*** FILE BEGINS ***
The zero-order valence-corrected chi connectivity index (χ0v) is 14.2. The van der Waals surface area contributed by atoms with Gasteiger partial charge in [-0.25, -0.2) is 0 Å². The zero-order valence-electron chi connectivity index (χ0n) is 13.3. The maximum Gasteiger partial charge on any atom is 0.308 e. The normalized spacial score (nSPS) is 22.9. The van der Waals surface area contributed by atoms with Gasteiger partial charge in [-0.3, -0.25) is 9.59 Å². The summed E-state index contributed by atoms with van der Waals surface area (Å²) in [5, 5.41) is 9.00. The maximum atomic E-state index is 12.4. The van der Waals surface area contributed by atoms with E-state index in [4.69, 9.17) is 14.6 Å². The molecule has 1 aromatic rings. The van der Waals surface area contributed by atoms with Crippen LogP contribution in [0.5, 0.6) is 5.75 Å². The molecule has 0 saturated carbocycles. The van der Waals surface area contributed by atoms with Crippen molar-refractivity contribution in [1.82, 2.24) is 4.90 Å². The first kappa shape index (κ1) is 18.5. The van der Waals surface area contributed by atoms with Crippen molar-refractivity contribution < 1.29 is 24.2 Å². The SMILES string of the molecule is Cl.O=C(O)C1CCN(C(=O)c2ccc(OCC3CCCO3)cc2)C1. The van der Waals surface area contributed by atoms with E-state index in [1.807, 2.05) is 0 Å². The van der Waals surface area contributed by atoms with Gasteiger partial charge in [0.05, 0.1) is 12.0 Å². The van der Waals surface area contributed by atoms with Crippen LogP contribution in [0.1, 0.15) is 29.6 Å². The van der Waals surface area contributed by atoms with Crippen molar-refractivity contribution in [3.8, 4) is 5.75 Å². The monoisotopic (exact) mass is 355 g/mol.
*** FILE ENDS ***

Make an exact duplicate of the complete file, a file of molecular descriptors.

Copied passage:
The zero-order valence-corrected chi connectivity index (χ0v) is 14.2. The van der Waals surface area contributed by atoms with Gasteiger partial charge in [-0.25, -0.2) is 0 Å². The zero-order valence-electron chi connectivity index (χ0n) is 13.3. The maximum Gasteiger partial charge on any atom is 0.308 e. The normalized spacial score (nSPS) is 22.9. The van der Waals surface area contributed by atoms with Gasteiger partial charge in [-0.3, -0.25) is 9.59 Å². The summed E-state index contributed by atoms with van der Waals surface area (Å²) in [5, 5.41) is 9.00. The maximum atomic E-state index is 12.4. The van der Waals surface area contributed by atoms with E-state index in [4.69, 9.17) is 14.6 Å². The molecule has 1 aromatic rings. The van der Waals surface area contributed by atoms with Crippen LogP contribution in [0.5, 0.6) is 5.75 Å². The molecule has 0 saturated carbocycles. The van der Waals surface area contributed by atoms with Crippen molar-refractivity contribution in [1.82, 2.24) is 4.90 Å². The first kappa shape index (κ1) is 18.5. The van der Waals surface area contributed by atoms with Crippen molar-refractivity contribution < 1.29 is 24.2 Å². The SMILES string of the molecule is Cl.O=C(O)C1CCN(C(=O)c2ccc(OCC3CCCO3)cc2)C1. The van der Waals surface area contributed by atoms with E-state index in [1.807, 2.05) is 0 Å². The van der Waals surface area contributed by atoms with Gasteiger partial charge in [0.05, 0.1) is 12.0 Å². The van der Waals surface area contributed by atoms with Crippen LogP contribution in [0.1, 0.15) is 29.6 Å². The van der Waals surface area contributed by atoms with Crippen molar-refractivity contribution in [3.8, 4) is 5.75 Å². The monoisotopic (exact) mass is 355 g/mol.